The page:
13. Jorge Onrubia?Fernández & José Félix Sanz?Sanz, 2009. "Reported Taxable Income and Marginal Tax Rates: Evidence for Spain Based on the Fiscal Drag," Department of Economics - Working Papers Series 1075, The University of Melbourne.
    14. Áron Kiss & Pálma Mosberger, 2015. "The elasticity of taxable income of high earners: evidence from Hungary," Empirical Economics, Springer, vol. 48(2), pages 883-908, March.
    15. Bradley T. Heim, 2009. "The effect of recent tax changes on taxable income: Evidence from a new panel of tax returns," Journal of Policy Analysis and Management, John Wiley & Sons, Ltd., vol. 28(1), pages 147-163.
    16. Moore, Winston, 2008. "The Responsiveness of Taxable Income to Changes in Marginal Tax Rates in Barbados," MPRA Paper 21583, University Library of Munich, Germany.
    17. Michael R. Veall, 2006. "The Top Shares of Older Earners in Canada," Social and Economic Dimensions of an Aging Population Research Papers 156, McMaster University.
    18. Robert Carroll & Warren Hrung, 2005. "What Does the Taxable Income Elasticity Say About Dynamic Responses to Tax Changes?," American Economic Review, American Economic Association, vol. 95(2), pages 426-431, May.
    19. Jos順鬩x Sanz-Sanz & Mar, 2015. "Reported gross income and marginal tax rates: estimation of the behavioural reactions of Spanish taxpayers," Applied Economics, Taylor & Francis Journals, vol. 47(5), pages 466-484, January.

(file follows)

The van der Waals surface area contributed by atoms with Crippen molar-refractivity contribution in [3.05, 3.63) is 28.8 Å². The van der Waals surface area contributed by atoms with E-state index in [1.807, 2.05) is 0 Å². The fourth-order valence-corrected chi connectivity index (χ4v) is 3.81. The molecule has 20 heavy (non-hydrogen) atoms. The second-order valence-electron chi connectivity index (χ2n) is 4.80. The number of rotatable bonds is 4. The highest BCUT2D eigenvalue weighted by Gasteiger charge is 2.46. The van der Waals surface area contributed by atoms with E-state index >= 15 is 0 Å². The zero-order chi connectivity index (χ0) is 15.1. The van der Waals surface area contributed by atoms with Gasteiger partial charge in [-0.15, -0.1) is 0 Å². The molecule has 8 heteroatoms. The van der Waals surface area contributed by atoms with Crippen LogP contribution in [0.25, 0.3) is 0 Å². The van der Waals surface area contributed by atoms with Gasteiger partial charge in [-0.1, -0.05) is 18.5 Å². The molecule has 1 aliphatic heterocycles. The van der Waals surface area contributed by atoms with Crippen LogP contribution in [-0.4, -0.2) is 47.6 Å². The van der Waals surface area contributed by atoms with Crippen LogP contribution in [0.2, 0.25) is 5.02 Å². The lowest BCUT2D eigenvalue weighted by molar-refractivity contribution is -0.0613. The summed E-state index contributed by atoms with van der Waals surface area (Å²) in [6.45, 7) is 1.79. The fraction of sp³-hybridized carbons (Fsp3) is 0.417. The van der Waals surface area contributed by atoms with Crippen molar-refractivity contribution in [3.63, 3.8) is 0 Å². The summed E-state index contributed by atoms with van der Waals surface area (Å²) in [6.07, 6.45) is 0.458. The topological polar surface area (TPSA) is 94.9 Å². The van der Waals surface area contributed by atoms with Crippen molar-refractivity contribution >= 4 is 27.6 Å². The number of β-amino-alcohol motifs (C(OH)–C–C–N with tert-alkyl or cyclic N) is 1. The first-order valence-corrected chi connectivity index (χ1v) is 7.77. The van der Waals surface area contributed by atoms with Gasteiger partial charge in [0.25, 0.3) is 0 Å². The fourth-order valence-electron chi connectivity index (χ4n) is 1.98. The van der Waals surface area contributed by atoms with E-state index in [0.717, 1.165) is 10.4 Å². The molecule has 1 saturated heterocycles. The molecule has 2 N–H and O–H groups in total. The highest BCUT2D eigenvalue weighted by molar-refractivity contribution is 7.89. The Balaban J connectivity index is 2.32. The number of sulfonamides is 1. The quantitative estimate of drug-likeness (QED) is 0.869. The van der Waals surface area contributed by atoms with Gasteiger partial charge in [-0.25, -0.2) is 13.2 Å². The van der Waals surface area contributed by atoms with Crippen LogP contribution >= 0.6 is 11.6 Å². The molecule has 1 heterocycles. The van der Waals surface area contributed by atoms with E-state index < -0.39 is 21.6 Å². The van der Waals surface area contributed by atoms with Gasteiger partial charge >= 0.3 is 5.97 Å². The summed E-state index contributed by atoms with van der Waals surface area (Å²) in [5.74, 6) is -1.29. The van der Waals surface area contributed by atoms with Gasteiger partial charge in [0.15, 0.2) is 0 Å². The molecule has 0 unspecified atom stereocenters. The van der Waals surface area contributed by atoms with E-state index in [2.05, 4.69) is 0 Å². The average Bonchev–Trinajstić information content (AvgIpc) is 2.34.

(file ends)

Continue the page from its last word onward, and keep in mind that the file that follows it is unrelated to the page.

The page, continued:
20. Schmidt, Thomas-Patrick & Müller, Heiko, 2012. "Die Elastizitat des zu versteuernden Einkommens in Deutschland: Eine empirische Untersuchung auf Basis des deutschen Taxpayer-Panels," arqus Discussion Papers in Quantitative Tax Research 132, arqus - Arbeitskreis Quantitative Steuerlehre.

    More about this item

    Statistics

    Access and download statistics

    Corrections

    All material on this site has been provided by the respective publishers and authors. You can help correct errors and omissions. When requesting a correction, please mention this item's handle: RePEc:ntj:journl:v:61:y:2008:i:3:p:345-64. See general information about how to correct material in RePEc.

    For technical questions regarding this item, or to correct its authors, title, abstract, bibliographic or download information, contact: (Sally Sztrecska). General contact details of provider: https://www.ntanet.org/ .

    If you have authored this item and are not yet registered with RePEc, we encourage you to do it here. This allows to link your profile to this item. It also allows you to accept potential citations to this item that we are uncertain about.

    If CitEc recognized a reference but did not link an item in RePEc to it, you can help with this form .

    If you know of missing items citing this one, you can help us creating those links by adding the relevant references in the same way as above, for each refering item. If you are a registered author of this item, you may also want to check the "citations" tab in your RePEc Author Service profile, as there may be some citations waiting for confirmation.

    Please note that corrections may take a couple of weeks to filter through the various RePEc services.

    IDEAS is a RePEc service hosted by the Research Division of the Federal Reserve Bank of St. Louis . RePEc uses bibliographic data supplied by the respective publishers.